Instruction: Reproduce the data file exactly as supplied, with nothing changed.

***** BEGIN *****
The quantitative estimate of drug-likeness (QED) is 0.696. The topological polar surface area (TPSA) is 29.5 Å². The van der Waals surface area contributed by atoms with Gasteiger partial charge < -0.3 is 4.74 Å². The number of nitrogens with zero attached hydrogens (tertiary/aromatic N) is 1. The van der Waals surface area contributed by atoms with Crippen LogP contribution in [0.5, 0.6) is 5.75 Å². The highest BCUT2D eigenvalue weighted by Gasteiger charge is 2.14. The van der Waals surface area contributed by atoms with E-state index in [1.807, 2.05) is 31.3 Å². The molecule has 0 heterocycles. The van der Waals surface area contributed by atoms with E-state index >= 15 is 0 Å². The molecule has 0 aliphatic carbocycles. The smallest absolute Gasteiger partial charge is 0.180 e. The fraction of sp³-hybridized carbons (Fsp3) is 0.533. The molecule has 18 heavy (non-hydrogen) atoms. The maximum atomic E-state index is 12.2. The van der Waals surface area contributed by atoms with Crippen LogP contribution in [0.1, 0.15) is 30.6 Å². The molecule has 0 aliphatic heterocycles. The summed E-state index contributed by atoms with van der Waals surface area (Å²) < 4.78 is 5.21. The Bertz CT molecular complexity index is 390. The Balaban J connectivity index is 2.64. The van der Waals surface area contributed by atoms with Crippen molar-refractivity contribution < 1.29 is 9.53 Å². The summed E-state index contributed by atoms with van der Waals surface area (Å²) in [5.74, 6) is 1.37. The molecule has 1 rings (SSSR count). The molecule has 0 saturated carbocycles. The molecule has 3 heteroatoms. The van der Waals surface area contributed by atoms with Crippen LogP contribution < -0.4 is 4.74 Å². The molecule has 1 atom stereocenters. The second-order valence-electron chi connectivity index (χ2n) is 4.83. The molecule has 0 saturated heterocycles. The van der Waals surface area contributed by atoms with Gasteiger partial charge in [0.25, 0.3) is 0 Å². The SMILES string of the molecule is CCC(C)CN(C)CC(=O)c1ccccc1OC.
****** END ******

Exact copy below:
The quantitative estimate of drug-likeness (QED) is 0.696. The topological polar surface area (TPSA) is 29.5 Å². The van der Waals surface area contributed by atoms with Gasteiger partial charge < -0.3 is 4.74 Å². The number of nitrogens with zero attached hydrogens (tertiary/aromatic N) is 1. The van der Waals surface area contributed by atoms with Crippen LogP contribution in [0.5, 0.6) is 5.75 Å². The highest BCUT2D eigenvalue weighted by Gasteiger charge is 2.14. The van der Waals surface area contributed by atoms with E-state index in [1.807, 2.05) is 31.3 Å². The molecule has 0 heterocycles. The van der Waals surface area contributed by atoms with E-state index >= 15 is 0 Å². The molecule has 0 aliphatic carbocycles. The smallest absolute Gasteiger partial charge is 0.180 e. The fraction of sp³-hybridized carbons (Fsp3) is 0.533. The molecule has 18 heavy (non-hydrogen) atoms. The maximum atomic E-state index is 12.2. The van der Waals surface area contributed by atoms with Crippen LogP contribution in [0.1, 0.15) is 30.6 Å². The molecule has 0 aliphatic heterocycles. The summed E-state index contributed by atoms with van der Waals surface area (Å²) < 4.78 is 5.21. The Bertz CT molecular complexity index is 390. The Balaban J connectivity index is 2.64. The van der Waals surface area contributed by atoms with Crippen molar-refractivity contribution < 1.29 is 9.53 Å². The summed E-state index contributed by atoms with van der Waals surface area (Å²) in [5.74, 6) is 1.37. The molecule has 1 rings (SSSR count). The molecule has 0 saturated carbocycles. The molecule has 3 heteroatoms. The van der Waals surface area contributed by atoms with Crippen LogP contribution < -0.4 is 4.74 Å². The molecule has 1 atom stereocenters. The second-order valence-electron chi connectivity index (χ2n) is 4.83. The molecule has 0 saturated heterocycles. The van der Waals surface area contributed by atoms with Gasteiger partial charge in [0.25, 0.3) is 0 Å². The SMILES string of the molecule is CCC(C)CN(C)CC(=O)c1ccccc1OC.